While negotiations for Major League Baseball’s new collective bargaining agreement are unlikely to cause any work stoppages, discussions between the owners and players’ association haven’t exactly gone as swimmingly as expected.

We’ve heard rumblings for weeks that the two main issues begging for some give and take are the players wanting to change the compensation process for free agent signings and the owners hoping to lower the cost of signing draft picks through a hard slot or some sort of luxury tax system.

In his morning column, Buster Olney tells us that the recent practice of teams placing a higher value on draft picks has thrown the entire compensation system into disarray. Teams are no longer as willing to give up their first round draft picks to sign a Type A free agent, especially a borderline one, which drives the price of such a player down. In fact, organizations have become more interested in acquiring draft picks which has caused players to be offered arbitration (a must in order to be eligible for compensation) despite teams having no interest in actually retaining their services.

Olney suggests two possible solutions:

1) A team that loses a Type A free agent would acquire a supplemental draft pick and not the signing team’s first round pick.

2) Major League Baseball would adopt something similar to how the NFL handles arbitration offers. If a team offers arbitration to a player, the organization would be obligated to pay the player a salary that compares to the best players at whatever position he plays. This is done in anticipation of teams being less interested in offering arbitration to players if they have to pay them a larger amount of money.

It seems unfair to implement any rule changes ahead of the 2012 season at this point, but there’s even some disagreement over the timing for either of these proposals to be put into effect.

Whether option one or two gets agreed to likely depends on whether or not the owners get their wish to see a hard slot implemented for signing bonuses. The compromise option in this case would see MLB and MLBPA agree to a tax handed out to teams who go over a certain threshold for all amateur signings. To implement this, they might as well just eliminate the draft altogether.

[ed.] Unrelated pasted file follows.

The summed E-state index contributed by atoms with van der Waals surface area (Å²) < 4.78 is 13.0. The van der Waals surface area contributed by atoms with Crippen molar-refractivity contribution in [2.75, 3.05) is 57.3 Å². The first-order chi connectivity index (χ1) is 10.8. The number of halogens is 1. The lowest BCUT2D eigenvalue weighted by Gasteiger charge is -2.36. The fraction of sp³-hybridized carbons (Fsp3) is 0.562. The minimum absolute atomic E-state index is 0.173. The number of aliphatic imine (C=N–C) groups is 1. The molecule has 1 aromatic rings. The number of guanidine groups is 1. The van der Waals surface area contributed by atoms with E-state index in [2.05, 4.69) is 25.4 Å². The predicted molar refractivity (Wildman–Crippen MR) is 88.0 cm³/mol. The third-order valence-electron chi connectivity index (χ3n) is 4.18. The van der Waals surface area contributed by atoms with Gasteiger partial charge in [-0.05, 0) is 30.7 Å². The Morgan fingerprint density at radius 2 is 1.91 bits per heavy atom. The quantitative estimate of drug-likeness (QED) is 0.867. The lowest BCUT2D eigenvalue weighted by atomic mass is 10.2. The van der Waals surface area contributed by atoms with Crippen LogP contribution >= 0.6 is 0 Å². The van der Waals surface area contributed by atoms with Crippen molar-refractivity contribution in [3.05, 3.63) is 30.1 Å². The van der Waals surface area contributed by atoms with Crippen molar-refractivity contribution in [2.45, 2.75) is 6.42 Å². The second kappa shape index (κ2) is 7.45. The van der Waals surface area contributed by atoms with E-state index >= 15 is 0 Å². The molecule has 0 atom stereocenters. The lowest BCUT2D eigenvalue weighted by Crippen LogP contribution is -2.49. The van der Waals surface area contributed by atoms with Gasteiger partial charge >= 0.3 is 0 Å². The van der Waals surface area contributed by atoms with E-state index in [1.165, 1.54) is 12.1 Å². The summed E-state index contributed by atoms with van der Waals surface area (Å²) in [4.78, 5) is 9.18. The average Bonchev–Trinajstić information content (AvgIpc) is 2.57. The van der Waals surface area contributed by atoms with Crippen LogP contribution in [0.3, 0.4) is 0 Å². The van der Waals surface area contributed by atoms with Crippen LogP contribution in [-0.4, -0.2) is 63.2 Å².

Despite these hangups, Olney promises us that “there continues to be optimism, in general, that a new labor agreement will be finished sometime in the next two weeks.”

Comments (5)

  1. what exactly is Bud’s problem with the current system? Aren’t a lot of high profile high school athletes lured away from football scholarships with the big bonuses? Why would a commissioner want to hamper the number, and quality of prospects coming into the league?

    • It’s insane that ownership needs rules in place like this. I’m a big fan of the free market in this situation, especially considering that up to this point, no team has spent to maximum capacity at the draft, or in amateur signings.

  2. Owners had enough sense to earn the money they have to begin with they should have enough to decide how much they can spend of signing draft picks.

  3. Old Bud isn’t a photogenic person

  4. The thought of taxing amateur signings would be a huge blow to teams like the Blue Jays. And as allstev pointed out, it could help high ceiling athletes choose a sport other than baseball as a career choice. I hate the idea.

    I’d much prefer to see a stronger tax system on big league or 40 man roster salaries. Or even a tax on individual salaries that exceed a certain high water mark by a set percentage. For example, pick the league average salary and tax any individual salary that exceeds it by 25%. It could level the playing field pretty quickly.

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